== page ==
As long as you're picking up trash, why not riddle it with a few arrow holes first?
Photo by Fotolia/snyfer
Hunting throwaway cans with a bow and arrow is an enjoyable way to sharpen your target eye, while at the same time picking up trash that mars the beauty of your local landscape. (And, unfortunately, it's likely that careless consumers of canned beverages will always provide you with plenty of "game" to pursue.)
Call Out, "Target!"
The sport is easy to play. Two archers stroll, side by side, along a can-littered roadway or trail. The first person (designated here as No. 1) to spot an offending beer or soda can calls out, "Target!" Both shooters stop, and No. 1 takes a shot. If a hit is scored, he or she retrieves and bags the container (in a garbage sack, say), tallying one point. If the shot is a miss, the second person advances three paces, takes aim, and lets fly at the can. If No. 2's arrow is also off the mark, it becomes No. 1's turn to take three steps forward and—once again—have a shot. This continues until one or the other nails the trophy. (Naturally, the archer who garners the largest number of empties wins the round.)
The game can be played like horseshoes too, as in "close wins the point." In this variation, the archers stand side by side to loose their arrows. The shooter whose shaft strikes closest to the target bags the can, and is also allowed to take the first shot at the next empty.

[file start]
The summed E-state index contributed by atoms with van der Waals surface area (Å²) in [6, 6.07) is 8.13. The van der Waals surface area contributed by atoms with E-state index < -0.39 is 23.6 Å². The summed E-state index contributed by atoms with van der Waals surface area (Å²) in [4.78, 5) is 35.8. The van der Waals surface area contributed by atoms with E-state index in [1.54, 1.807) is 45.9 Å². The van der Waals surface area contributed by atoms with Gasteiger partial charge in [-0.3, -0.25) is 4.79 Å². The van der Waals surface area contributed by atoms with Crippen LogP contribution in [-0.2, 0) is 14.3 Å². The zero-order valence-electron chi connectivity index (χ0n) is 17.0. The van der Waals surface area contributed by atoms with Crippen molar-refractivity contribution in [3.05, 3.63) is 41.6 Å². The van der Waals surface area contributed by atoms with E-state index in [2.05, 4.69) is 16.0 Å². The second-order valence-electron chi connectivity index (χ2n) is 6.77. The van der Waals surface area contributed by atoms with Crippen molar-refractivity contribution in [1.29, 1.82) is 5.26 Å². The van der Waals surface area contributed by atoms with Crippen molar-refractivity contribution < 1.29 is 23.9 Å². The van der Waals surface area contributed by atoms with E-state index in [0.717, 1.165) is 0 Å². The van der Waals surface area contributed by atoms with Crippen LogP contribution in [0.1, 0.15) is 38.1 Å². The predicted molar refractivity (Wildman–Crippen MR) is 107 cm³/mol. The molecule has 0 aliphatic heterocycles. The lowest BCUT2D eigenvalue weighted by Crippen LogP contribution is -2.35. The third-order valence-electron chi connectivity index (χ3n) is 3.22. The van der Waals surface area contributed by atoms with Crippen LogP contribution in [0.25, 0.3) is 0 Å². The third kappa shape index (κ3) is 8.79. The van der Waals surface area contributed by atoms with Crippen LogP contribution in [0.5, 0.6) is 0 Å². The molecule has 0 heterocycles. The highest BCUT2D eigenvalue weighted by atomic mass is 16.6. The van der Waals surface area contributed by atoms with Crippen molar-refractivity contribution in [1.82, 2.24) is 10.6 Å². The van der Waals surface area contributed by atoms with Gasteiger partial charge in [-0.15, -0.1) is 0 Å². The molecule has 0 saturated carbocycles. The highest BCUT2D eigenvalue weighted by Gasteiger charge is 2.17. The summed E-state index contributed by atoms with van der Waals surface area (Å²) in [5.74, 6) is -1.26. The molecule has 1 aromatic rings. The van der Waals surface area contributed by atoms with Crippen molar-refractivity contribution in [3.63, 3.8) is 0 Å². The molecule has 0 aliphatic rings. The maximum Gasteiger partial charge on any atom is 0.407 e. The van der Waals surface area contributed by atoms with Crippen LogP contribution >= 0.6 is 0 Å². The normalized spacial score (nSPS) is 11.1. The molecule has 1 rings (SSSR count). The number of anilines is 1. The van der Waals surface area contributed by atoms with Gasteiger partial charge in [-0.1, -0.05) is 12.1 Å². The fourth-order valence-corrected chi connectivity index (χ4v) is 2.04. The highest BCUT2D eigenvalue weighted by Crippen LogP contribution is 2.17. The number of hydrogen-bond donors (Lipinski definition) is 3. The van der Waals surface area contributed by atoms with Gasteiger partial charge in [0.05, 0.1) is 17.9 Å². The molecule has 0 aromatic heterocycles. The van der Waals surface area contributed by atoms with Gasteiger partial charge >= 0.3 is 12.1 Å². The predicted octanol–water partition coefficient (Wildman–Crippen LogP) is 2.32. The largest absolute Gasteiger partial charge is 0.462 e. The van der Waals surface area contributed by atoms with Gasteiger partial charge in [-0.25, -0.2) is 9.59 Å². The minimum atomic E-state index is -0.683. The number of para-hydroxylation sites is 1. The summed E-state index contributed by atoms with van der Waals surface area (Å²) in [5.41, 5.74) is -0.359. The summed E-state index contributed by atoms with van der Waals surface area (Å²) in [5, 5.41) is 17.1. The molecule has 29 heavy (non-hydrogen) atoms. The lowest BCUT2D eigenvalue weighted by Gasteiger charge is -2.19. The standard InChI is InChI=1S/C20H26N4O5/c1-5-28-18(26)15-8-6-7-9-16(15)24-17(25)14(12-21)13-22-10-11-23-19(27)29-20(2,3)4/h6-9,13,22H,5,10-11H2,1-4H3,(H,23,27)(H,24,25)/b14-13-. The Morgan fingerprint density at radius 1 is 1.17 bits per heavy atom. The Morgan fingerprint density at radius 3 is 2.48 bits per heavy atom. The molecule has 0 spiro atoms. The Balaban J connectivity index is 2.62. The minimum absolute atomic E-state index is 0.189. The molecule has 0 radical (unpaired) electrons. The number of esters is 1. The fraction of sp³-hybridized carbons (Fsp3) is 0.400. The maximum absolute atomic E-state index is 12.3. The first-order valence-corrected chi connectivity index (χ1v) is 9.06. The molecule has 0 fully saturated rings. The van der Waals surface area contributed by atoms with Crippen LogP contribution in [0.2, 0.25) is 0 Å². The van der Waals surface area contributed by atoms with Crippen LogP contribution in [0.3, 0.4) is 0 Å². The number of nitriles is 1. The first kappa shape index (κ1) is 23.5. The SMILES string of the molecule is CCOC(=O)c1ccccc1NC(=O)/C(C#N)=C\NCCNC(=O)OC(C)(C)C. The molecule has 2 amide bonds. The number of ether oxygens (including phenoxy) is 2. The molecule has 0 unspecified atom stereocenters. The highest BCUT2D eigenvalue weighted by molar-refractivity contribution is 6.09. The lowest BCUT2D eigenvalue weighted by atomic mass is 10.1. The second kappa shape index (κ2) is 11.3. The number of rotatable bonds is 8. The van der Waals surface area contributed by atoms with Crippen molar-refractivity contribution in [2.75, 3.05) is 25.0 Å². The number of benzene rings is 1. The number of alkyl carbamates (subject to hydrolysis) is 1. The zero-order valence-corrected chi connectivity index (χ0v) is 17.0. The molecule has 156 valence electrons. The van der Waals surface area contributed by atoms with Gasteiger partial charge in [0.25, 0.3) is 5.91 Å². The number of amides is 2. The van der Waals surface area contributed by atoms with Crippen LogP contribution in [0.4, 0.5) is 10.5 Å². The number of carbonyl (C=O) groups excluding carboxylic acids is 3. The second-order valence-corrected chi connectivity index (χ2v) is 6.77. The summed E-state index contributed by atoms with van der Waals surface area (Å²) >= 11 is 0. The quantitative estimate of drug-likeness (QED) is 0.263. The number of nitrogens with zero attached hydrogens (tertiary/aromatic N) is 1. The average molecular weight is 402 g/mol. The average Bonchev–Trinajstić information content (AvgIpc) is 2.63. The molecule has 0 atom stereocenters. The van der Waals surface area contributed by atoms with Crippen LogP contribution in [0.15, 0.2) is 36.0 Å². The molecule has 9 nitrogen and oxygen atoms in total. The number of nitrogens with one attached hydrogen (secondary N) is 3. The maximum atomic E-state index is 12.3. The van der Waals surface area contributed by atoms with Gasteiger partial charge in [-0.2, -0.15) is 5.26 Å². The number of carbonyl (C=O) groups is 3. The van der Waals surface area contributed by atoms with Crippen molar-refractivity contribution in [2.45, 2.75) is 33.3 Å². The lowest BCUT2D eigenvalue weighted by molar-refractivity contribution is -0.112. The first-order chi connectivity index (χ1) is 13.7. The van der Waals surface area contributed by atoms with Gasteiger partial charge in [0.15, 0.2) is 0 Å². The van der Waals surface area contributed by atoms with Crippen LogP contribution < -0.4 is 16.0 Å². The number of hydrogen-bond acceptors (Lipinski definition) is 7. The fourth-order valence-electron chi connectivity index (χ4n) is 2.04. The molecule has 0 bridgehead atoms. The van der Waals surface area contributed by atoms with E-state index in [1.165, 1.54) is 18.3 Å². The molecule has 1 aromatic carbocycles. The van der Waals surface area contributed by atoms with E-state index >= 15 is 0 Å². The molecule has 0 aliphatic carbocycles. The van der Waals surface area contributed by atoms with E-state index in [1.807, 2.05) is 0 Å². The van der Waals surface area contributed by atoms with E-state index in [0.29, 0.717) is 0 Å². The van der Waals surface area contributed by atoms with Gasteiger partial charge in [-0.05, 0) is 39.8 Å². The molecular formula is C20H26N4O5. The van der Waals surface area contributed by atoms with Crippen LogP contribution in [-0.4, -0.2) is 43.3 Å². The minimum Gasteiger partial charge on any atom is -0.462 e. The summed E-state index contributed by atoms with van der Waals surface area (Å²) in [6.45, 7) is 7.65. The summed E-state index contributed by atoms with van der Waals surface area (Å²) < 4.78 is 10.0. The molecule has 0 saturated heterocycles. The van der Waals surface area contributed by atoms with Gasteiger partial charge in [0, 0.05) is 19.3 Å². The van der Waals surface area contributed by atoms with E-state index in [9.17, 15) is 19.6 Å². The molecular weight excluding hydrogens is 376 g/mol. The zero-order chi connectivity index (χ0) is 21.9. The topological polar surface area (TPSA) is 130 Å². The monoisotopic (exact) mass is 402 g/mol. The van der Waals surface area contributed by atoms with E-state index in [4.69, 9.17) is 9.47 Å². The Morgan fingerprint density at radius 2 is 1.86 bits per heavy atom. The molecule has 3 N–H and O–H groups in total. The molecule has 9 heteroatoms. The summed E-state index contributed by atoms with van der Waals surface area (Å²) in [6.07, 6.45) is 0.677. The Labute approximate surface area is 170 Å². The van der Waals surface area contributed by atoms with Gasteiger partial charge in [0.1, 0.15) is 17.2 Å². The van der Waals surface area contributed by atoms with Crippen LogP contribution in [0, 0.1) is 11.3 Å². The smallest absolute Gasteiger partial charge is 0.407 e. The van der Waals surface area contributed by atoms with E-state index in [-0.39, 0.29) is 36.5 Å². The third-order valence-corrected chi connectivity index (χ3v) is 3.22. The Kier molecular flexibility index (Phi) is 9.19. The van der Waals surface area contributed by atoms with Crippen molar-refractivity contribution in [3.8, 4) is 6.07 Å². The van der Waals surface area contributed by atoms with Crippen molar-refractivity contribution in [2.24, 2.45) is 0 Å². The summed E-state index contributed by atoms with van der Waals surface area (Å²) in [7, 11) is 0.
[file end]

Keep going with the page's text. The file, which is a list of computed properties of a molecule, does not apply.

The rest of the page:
Either variant of the contest can be played to a set time limit — two hours, for instance — or until both shooters get tired of lugging cans around and agree to quit. Bets on who will nail the first or the largest number of containers, plus side wagers on who will hit a given target first (for those who enjoy such added "spice"), can enhance an interesting afternoon of litter pickup.
Finally, the sport can become even more competitive when approached as a team undertaking in which pairs of archers carry the contest along different roads and trails, then return to "base camp" to count their booty and hold an awards ceremony.
Whatever the rules and rewards, can hunting might prove somewhat costly in terms of damaged shafts (it's best to use low-priced or well-worn arrows fitted with blunt, target, or "Judo" tips). Even so, it's an enjoyable, worthwhile, and relatively inexpensive form of recreation. And what's more, you can recoup some of the cost by trundling your sacks full of aluminum beer and soft-drink containers to the nearest recycling center — where the empties can be exchanged for cash!